Trade as well as politics forged lasting links between France and Philadelphia. French native Stephen (Étienne) Girard (1750–1831), an accomplished sailor and merchant, spent ten years traversing the Atlantic from his native Bordeaux to the French colonies of St. Domingue (later Haiti) and Martinique. He arrived in Philadelphia early in the historic summer of 1776 after severe weather and the increased menace of a British trade blockade diverted his ship and its cargo from its probable destination in New York. Rather than return to France, Girard settled in Mount Holly, New Jersey, and opened a small business on Water Street, selling goods to Philadelphians suffering the consequences of the British blockade. Finding himself at the center of a revolution that spanned the Atlantic Ocean, Girard risked his life and business by sending ships through the blockades to procure supplies for American and allied troops. After the war, he continued his active role in the economic and civic affairs of his adopted city, connecting the port to the far reaches of the globe through trade. This trade empire, along with the labor of enslaved people of African descent working at his Louisiana plantation, made Girard one of the wealthiest men in the country.   

[caption id="attachment_35179" align="alignright" width="300"]Print depicting the Haitian revolt at the port of Le Cap. The Haitian Revolution consisted of several conflicts, including the 1791 revolt by enslaved people in the Haitian port of Le Cap, depicted in this 1815 print. About 3,000 refugees arrived in Philadelphia during this revolution. (Library Company of Philadelphia)[/caption]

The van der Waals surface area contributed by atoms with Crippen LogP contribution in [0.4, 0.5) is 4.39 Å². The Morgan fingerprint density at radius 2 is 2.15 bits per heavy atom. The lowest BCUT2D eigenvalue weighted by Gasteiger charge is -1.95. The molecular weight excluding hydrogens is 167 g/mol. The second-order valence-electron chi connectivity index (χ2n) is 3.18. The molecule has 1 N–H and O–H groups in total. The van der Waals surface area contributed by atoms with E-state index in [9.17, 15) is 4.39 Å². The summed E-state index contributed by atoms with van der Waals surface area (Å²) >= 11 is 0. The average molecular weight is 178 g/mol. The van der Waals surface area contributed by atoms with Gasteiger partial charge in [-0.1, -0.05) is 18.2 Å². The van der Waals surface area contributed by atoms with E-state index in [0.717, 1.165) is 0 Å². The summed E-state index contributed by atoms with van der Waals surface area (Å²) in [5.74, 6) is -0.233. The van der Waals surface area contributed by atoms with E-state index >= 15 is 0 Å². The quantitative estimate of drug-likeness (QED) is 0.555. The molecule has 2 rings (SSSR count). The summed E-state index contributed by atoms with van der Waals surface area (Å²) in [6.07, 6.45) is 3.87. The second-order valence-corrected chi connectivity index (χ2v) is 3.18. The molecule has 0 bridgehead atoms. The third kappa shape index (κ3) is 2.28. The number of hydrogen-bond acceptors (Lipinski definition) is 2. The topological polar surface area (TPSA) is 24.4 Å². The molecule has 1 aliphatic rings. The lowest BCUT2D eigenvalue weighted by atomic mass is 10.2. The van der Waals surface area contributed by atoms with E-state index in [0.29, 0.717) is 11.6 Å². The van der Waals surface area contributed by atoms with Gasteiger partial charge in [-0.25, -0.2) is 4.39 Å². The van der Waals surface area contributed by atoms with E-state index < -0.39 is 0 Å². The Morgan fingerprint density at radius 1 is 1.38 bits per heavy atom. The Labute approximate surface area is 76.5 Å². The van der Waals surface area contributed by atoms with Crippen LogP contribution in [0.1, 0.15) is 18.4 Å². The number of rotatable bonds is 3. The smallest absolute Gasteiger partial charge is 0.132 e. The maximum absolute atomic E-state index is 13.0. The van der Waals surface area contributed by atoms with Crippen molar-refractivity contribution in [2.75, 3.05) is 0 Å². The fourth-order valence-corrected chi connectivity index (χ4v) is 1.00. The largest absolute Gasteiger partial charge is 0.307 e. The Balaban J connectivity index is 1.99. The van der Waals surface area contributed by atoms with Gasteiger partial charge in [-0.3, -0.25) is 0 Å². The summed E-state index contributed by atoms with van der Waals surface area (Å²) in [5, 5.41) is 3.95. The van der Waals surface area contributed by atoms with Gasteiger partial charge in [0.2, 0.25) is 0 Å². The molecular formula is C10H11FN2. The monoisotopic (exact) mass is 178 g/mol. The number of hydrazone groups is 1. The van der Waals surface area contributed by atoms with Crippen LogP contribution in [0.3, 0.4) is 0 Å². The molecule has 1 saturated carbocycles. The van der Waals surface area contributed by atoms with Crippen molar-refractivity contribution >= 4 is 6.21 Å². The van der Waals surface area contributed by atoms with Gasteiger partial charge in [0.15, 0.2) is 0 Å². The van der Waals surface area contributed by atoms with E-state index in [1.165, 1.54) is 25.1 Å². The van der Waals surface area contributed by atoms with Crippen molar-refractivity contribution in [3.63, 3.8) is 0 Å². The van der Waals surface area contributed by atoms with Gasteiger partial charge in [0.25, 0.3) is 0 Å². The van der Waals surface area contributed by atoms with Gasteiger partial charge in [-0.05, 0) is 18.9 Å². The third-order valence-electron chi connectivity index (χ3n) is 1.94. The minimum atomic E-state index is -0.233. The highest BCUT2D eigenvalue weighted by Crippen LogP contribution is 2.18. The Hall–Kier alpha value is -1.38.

During the last decade of the eighteenth century, when Philadelphia served as the nation’s capital, the region’s French population ebbed and flowed with statesmen, émigrés, and refugees. The United States received approximately twenty-five thousand French exiles following the start of the French Revolution in the early 1790s, and three thousand refugees arrived in Philadelphia following the outbreak of the Haitian Revolution (1791–1804). Of these, about 30 percent were enslaved people of African descent, who infused Catholicism and Francophone culture into Philadelphia’s free black community. American-born black Philadelphians successfully rallied against legislation intended to allow refugees to maintain ownership over enslaved blacks, though the majority of those emancipated were subsequently indentured to their former enslavers. In 1803, Benjamin Nones (1757–1826), a native of Bordeaux and veteran of Washington’s army, became the official interpreter of French in the Commonwealth of Pennsylvania. Utilizing his leadership role in Philadelphia's Mikveh Israel synagogue, Nones encouraged Jewish refugees from St. Domingue to manumit the enslaved people they brought with them. From his office on Chestnut Street, he also aided Francophone newcomers in obtaining American citizenship.